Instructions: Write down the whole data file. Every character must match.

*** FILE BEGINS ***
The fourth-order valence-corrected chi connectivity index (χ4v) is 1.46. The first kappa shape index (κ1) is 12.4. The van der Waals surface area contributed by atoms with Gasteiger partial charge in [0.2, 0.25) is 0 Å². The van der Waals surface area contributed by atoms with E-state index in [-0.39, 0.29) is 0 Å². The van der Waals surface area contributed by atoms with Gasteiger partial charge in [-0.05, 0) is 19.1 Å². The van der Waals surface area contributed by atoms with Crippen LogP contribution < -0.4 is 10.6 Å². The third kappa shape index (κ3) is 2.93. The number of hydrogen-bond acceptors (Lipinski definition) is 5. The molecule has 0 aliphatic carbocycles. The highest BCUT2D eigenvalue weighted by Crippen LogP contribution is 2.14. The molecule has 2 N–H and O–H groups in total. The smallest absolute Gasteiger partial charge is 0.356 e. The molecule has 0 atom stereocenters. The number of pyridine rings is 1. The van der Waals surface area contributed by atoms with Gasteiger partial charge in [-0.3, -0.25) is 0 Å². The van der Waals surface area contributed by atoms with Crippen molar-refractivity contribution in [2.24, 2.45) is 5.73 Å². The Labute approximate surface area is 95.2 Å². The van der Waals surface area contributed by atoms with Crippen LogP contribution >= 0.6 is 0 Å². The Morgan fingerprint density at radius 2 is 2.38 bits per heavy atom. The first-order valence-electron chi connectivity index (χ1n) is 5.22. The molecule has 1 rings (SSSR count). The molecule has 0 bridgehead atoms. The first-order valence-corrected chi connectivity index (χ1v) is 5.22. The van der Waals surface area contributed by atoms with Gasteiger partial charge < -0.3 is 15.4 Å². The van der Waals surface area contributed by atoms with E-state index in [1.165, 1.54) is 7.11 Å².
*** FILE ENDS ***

The fourth-order valence-corrected chi connectivity index (χ4v) is 1.46. The first kappa shape index (κ1) is 12.4. The van der Waals surface area contributed by atoms with Gasteiger partial charge in [0.2, 0.25) is 0 Å². The van der Waals surface area contributed by atoms with E-state index in [-0.39, 0.29) is 0 Å². The van der Waals surface area contributed by atoms with Gasteiger partial charge in [-0.05, 0) is 19.1 Å². The van der Waals surface area contributed by atoms with Crippen LogP contribution < -0.4 is 10.6 Å². The third kappa shape index (κ3) is 2.93. The number of hydrogen-bond acceptors (Lipinski definition) is 5. The molecule has 0 aliphatic carbocycles. The highest BCUT2D eigenvalue weighted by Crippen LogP contribution is 2.14. The molecule has 2 N–H and O–H groups in total. The smallest absolute Gasteiger partial charge is 0.356 e. The molecule has 0 atom stereocenters. The number of pyridine rings is 1. The van der Waals surface area contributed by atoms with Gasteiger partial charge in [-0.3, -0.25) is 0 Å². The van der Waals surface area contributed by atoms with Crippen molar-refractivity contribution in [2.24, 2.45) is 5.73 Å². The Labute approximate surface area is 95.2 Å². The van der Waals surface area contributed by atoms with Crippen LogP contribution >= 0.6 is 0 Å². The Morgan fingerprint density at radius 2 is 2.38 bits per heavy atom. The first-order valence-electron chi connectivity index (χ1n) is 5.22. The molecule has 1 rings (SSSR count). The molecule has 0 bridgehead atoms. The first-order valence-corrected chi connectivity index (χ1v) is 5.22. The van der Waals surface area contributed by atoms with Gasteiger partial charge < -0.3 is 15.4 Å². The van der Waals surface area contributed by atoms with E-state index in [1.165, 1.54) is 7.11 Å².